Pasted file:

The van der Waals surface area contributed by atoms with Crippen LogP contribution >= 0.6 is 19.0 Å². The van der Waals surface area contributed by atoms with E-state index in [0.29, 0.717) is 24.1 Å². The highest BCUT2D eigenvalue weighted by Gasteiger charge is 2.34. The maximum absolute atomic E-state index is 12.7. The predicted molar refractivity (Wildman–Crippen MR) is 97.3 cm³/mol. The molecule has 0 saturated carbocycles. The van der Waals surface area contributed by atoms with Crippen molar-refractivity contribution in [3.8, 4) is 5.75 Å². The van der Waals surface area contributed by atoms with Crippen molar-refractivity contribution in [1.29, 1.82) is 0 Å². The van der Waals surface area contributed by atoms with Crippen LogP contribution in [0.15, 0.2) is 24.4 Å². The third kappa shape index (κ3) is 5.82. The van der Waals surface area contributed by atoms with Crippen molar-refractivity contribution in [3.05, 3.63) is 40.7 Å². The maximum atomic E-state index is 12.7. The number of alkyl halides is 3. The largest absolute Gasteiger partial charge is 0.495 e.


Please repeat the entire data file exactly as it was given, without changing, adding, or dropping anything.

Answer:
The van der Waals surface area contributed by atoms with Crippen LogP contribution >= 0.6 is 19.0 Å². The van der Waals surface area contributed by atoms with E-state index in [0.29, 0.717) is 24.1 Å². The highest BCUT2D eigenvalue weighted by Gasteiger charge is 2.34. The maximum absolute atomic E-state index is 12.7. The predicted molar refractivity (Wildman–Crippen MR) is 97.3 cm³/mol. The molecule has 0 saturated carbocycles. The van der Waals surface area contributed by atoms with Crippen molar-refractivity contribution in [3.8, 4) is 5.75 Å². The van der Waals surface area contributed by atoms with Crippen molar-refractivity contribution in [1.29, 1.82) is 0 Å². The van der Waals surface area contributed by atoms with Crippen LogP contribution in [0.15, 0.2) is 24.4 Å². The third kappa shape index (κ3) is 5.82. The van der Waals surface area contributed by atoms with Crippen molar-refractivity contribution in [3.05, 3.63) is 40.7 Å². The maximum atomic E-state index is 12.7. The number of alkyl halides is 3. The largest absolute Gasteiger partial charge is 0.495 e.